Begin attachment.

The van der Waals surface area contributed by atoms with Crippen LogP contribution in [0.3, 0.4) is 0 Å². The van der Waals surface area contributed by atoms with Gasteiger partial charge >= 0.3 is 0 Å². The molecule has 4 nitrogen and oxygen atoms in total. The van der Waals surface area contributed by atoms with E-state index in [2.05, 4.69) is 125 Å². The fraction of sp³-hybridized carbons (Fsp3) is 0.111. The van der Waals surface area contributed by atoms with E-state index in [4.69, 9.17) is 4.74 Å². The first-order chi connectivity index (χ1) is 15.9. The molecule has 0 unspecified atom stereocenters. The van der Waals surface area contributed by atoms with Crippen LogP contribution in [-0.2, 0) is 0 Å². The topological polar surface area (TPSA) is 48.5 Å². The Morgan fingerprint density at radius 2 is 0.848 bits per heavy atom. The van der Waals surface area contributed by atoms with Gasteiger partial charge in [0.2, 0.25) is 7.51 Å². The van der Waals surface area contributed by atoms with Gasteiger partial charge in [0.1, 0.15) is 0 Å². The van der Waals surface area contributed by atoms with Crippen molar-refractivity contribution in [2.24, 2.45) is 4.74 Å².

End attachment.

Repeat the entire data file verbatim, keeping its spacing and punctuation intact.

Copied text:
The van der Waals surface area contributed by atoms with Crippen LogP contribution in [0.3, 0.4) is 0 Å². The van der Waals surface area contributed by atoms with Gasteiger partial charge >= 0.3 is 0 Å². The molecule has 4 nitrogen and oxygen atoms in total. The van der Waals surface area contributed by atoms with E-state index in [2.05, 4.69) is 125 Å². The fraction of sp³-hybridized carbons (Fsp3) is 0.111. The van der Waals surface area contributed by atoms with E-state index in [4.69, 9.17) is 4.74 Å². The first-order chi connectivity index (χ1) is 15.9. The molecule has 0 unspecified atom stereocenters. The van der Waals surface area contributed by atoms with Crippen LogP contribution in [-0.2, 0) is 0 Å². The topological polar surface area (TPSA) is 48.5 Å². The Morgan fingerprint density at radius 2 is 0.848 bits per heavy atom. The van der Waals surface area contributed by atoms with Gasteiger partial charge in [0.2, 0.25) is 7.51 Å². The van der Waals surface area contributed by atoms with Gasteiger partial charge in [0.1, 0.15) is 0 Å². The van der Waals surface area contributed by atoms with Crippen molar-refractivity contribution in [2.24, 2.45) is 4.74 Å².